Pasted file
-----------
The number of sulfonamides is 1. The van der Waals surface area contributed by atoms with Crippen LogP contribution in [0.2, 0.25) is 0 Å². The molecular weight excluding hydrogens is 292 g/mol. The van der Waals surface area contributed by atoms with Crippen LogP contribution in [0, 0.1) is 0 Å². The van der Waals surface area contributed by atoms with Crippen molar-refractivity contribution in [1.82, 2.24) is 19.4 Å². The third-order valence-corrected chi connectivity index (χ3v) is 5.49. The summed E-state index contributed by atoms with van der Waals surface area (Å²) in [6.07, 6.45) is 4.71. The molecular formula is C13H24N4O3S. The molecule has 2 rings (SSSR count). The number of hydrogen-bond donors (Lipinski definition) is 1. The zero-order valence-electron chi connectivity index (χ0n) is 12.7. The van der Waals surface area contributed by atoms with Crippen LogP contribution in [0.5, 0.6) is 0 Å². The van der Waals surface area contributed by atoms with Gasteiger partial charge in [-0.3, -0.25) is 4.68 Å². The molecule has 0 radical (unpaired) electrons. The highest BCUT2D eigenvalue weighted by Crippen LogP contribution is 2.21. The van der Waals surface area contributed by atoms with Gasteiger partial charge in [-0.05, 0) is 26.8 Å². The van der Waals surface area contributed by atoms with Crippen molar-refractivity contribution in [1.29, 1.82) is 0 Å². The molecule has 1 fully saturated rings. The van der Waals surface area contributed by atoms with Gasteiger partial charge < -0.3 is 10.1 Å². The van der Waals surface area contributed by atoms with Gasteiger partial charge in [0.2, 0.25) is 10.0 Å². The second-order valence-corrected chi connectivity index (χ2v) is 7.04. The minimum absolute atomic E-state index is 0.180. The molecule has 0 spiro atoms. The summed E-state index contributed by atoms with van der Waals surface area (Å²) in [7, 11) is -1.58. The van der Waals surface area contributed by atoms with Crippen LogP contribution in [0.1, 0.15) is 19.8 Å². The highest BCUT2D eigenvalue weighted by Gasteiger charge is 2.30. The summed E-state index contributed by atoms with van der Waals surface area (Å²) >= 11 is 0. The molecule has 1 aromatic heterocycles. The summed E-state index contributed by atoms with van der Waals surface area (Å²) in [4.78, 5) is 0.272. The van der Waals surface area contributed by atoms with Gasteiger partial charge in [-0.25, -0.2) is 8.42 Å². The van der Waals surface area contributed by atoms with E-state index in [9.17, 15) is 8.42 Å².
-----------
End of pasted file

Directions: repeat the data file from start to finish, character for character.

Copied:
The number of sulfonamides is 1. The van der Waals surface area contributed by atoms with Crippen LogP contribution in [0.2, 0.25) is 0 Å². The molecular weight excluding hydrogens is 292 g/mol. The van der Waals surface area contributed by atoms with Crippen LogP contribution in [0, 0.1) is 0 Å². The van der Waals surface area contributed by atoms with Crippen molar-refractivity contribution in [1.82, 2.24) is 19.4 Å². The third-order valence-corrected chi connectivity index (χ3v) is 5.49. The summed E-state index contributed by atoms with van der Waals surface area (Å²) in [6.07, 6.45) is 4.71. The molecular formula is C13H24N4O3S. The molecule has 2 rings (SSSR count). The number of hydrogen-bond donors (Lipinski definition) is 1. The zero-order valence-electron chi connectivity index (χ0n) is 12.7. The van der Waals surface area contributed by atoms with Crippen LogP contribution in [0.5, 0.6) is 0 Å². The van der Waals surface area contributed by atoms with Gasteiger partial charge in [-0.3, -0.25) is 4.68 Å². The molecule has 0 radical (unpaired) electrons. The highest BCUT2D eigenvalue weighted by Crippen LogP contribution is 2.21. The van der Waals surface area contributed by atoms with Gasteiger partial charge in [-0.05, 0) is 26.8 Å². The van der Waals surface area contributed by atoms with Crippen molar-refractivity contribution in [1.29, 1.82) is 0 Å². The molecule has 1 fully saturated rings. The van der Waals surface area contributed by atoms with Gasteiger partial charge < -0.3 is 10.1 Å². The van der Waals surface area contributed by atoms with Gasteiger partial charge in [0.2, 0.25) is 10.0 Å². The second-order valence-corrected chi connectivity index (χ2v) is 7.04. The minimum absolute atomic E-state index is 0.180. The molecule has 0 spiro atoms. The summed E-state index contributed by atoms with van der Waals surface area (Å²) in [7, 11) is -1.58. The van der Waals surface area contributed by atoms with Crippen LogP contribution in [0.1, 0.15) is 19.8 Å². The highest BCUT2D eigenvalue weighted by Gasteiger charge is 2.30. The summed E-state index contributed by atoms with van der Waals surface area (Å²) >= 11 is 0. The molecule has 1 aromatic heterocycles. The summed E-state index contributed by atoms with van der Waals surface area (Å²) in [4.78, 5) is 0.272. The van der Waals surface area contributed by atoms with Gasteiger partial charge in [-0.25, -0.2) is 8.42 Å². The van der Waals surface area contributed by atoms with E-state index in [9.17, 15) is 8.42 Å².